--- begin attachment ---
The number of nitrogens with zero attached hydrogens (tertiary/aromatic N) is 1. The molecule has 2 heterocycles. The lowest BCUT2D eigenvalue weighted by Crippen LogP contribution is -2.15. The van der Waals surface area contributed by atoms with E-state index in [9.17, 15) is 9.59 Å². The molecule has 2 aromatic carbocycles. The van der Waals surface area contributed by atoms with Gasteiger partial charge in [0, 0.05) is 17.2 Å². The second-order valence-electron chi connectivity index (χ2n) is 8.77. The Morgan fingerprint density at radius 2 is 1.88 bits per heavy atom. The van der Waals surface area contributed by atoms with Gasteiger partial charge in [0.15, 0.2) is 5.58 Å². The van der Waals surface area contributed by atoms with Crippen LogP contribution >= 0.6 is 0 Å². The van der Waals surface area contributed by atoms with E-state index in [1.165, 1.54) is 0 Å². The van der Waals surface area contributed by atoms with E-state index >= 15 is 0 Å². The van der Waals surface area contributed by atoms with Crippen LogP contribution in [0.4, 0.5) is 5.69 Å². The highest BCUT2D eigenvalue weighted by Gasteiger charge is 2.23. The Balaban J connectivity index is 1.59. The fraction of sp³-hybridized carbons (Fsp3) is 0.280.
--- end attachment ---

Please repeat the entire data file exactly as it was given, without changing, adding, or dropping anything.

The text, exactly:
The number of nitrogens with zero attached hydrogens (tertiary/aromatic N) is 1. The molecule has 2 heterocycles. The lowest BCUT2D eigenvalue weighted by Crippen LogP contribution is -2.15. The van der Waals surface area contributed by atoms with E-state index in [9.17, 15) is 9.59 Å². The molecule has 2 aromatic carbocycles. The van der Waals surface area contributed by atoms with Gasteiger partial charge in [0, 0.05) is 17.2 Å². The second-order valence-electron chi connectivity index (χ2n) is 8.77. The Morgan fingerprint density at radius 2 is 1.88 bits per heavy atom. The van der Waals surface area contributed by atoms with Gasteiger partial charge in [0.15, 0.2) is 5.58 Å². The van der Waals surface area contributed by atoms with Crippen LogP contribution >= 0.6 is 0 Å². The van der Waals surface area contributed by atoms with E-state index in [1.165, 1.54) is 0 Å². The van der Waals surface area contributed by atoms with E-state index >= 15 is 0 Å². The van der Waals surface area contributed by atoms with Crippen LogP contribution in [0.4, 0.5) is 5.69 Å². The highest BCUT2D eigenvalue weighted by Gasteiger charge is 2.23. The Balaban J connectivity index is 1.59. The fraction of sp³-hybridized carbons (Fsp3) is 0.280.